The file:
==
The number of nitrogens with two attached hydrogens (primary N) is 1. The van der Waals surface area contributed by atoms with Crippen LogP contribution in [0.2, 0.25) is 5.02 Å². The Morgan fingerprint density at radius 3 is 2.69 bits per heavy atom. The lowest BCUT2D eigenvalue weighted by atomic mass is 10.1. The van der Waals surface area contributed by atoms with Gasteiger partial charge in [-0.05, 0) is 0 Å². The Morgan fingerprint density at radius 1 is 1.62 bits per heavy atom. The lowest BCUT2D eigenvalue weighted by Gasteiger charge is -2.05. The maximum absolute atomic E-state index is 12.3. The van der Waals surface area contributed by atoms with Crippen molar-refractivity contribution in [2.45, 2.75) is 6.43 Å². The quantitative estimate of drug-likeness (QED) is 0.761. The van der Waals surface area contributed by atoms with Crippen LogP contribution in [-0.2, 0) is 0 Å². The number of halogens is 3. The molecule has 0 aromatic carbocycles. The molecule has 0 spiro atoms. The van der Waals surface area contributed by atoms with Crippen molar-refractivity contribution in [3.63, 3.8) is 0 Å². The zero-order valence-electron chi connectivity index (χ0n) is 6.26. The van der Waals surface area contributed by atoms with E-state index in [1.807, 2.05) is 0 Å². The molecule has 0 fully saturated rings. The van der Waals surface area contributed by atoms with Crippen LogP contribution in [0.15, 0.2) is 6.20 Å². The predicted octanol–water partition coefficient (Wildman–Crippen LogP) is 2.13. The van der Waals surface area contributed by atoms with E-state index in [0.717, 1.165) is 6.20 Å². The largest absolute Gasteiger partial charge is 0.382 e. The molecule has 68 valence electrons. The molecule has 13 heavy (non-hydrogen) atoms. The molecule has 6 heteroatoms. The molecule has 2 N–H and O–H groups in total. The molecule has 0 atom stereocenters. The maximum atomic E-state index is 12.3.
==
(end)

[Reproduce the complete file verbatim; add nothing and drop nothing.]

The number of nitrogens with two attached hydrogens (primary N) is 1. The van der Waals surface area contributed by atoms with Crippen LogP contribution in [0.2, 0.25) is 5.02 Å². The Morgan fingerprint density at radius 3 is 2.69 bits per heavy atom. The lowest BCUT2D eigenvalue weighted by atomic mass is 10.1. The van der Waals surface area contributed by atoms with Gasteiger partial charge in [-0.05, 0) is 0 Å². The Morgan fingerprint density at radius 1 is 1.62 bits per heavy atom. The lowest BCUT2D eigenvalue weighted by Gasteiger charge is -2.05. The maximum absolute atomic E-state index is 12.3. The van der Waals surface area contributed by atoms with Crippen molar-refractivity contribution in [2.45, 2.75) is 6.43 Å². The quantitative estimate of drug-likeness (QED) is 0.761. The van der Waals surface area contributed by atoms with Crippen LogP contribution in [-0.2, 0) is 0 Å². The number of halogens is 3. The molecule has 0 aromatic carbocycles. The molecule has 0 spiro atoms. The van der Waals surface area contributed by atoms with Crippen molar-refractivity contribution in [3.63, 3.8) is 0 Å². The zero-order valence-electron chi connectivity index (χ0n) is 6.26. The van der Waals surface area contributed by atoms with E-state index in [1.807, 2.05) is 0 Å². The molecule has 0 fully saturated rings. The van der Waals surface area contributed by atoms with Crippen LogP contribution in [0.15, 0.2) is 6.20 Å². The predicted octanol–water partition coefficient (Wildman–Crippen LogP) is 2.13. The van der Waals surface area contributed by atoms with E-state index in [0.717, 1.165) is 6.20 Å². The largest absolute Gasteiger partial charge is 0.382 e. The molecule has 68 valence electrons. The molecule has 13 heavy (non-hydrogen) atoms. The molecule has 6 heteroatoms. The molecule has 2 N–H and O–H groups in total. The molecule has 0 atom stereocenters. The maximum atomic E-state index is 12.3.